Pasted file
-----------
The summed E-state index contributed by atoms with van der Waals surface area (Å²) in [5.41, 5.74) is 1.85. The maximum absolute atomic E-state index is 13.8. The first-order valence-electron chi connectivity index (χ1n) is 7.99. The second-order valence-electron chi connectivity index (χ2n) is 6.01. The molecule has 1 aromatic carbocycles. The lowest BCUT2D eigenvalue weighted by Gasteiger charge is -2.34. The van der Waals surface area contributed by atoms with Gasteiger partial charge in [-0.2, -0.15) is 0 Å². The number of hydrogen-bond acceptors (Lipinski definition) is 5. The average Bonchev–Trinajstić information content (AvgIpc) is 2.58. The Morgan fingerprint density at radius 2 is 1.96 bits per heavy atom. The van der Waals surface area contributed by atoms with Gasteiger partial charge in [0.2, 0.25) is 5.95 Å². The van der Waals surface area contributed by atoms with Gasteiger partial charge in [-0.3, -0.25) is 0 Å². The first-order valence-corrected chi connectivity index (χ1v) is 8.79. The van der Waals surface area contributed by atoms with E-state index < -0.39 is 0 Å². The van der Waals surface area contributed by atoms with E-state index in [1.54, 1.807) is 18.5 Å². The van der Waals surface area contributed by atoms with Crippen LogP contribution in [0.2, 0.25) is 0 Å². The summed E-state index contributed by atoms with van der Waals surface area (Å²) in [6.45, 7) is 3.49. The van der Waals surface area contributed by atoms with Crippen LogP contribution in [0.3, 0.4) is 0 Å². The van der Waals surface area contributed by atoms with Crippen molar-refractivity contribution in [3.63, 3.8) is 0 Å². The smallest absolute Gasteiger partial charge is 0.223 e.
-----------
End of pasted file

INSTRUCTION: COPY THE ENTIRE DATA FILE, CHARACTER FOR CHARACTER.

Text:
The summed E-state index contributed by atoms with van der Waals surface area (Å²) in [5.41, 5.74) is 1.85. The maximum absolute atomic E-state index is 13.8. The first-order valence-electron chi connectivity index (χ1n) is 7.99. The second-order valence-electron chi connectivity index (χ2n) is 6.01. The molecule has 1 aromatic carbocycles. The lowest BCUT2D eigenvalue weighted by Gasteiger charge is -2.34. The van der Waals surface area contributed by atoms with Gasteiger partial charge in [-0.2, -0.15) is 0 Å². The number of hydrogen-bond acceptors (Lipinski definition) is 5. The average Bonchev–Trinajstić information content (AvgIpc) is 2.58. The Morgan fingerprint density at radius 2 is 1.96 bits per heavy atom. The van der Waals surface area contributed by atoms with Gasteiger partial charge in [0.2, 0.25) is 5.95 Å². The van der Waals surface area contributed by atoms with Gasteiger partial charge in [-0.3, -0.25) is 0 Å². The first-order valence-corrected chi connectivity index (χ1v) is 8.79. The van der Waals surface area contributed by atoms with E-state index < -0.39 is 0 Å². The van der Waals surface area contributed by atoms with E-state index in [1.54, 1.807) is 18.5 Å². The van der Waals surface area contributed by atoms with Crippen LogP contribution in [0.2, 0.25) is 0 Å². The summed E-state index contributed by atoms with van der Waals surface area (Å²) in [6.45, 7) is 3.49. The van der Waals surface area contributed by atoms with Crippen LogP contribution in [0.3, 0.4) is 0 Å². The van der Waals surface area contributed by atoms with Crippen molar-refractivity contribution in [3.63, 3.8) is 0 Å². The smallest absolute Gasteiger partial charge is 0.223 e.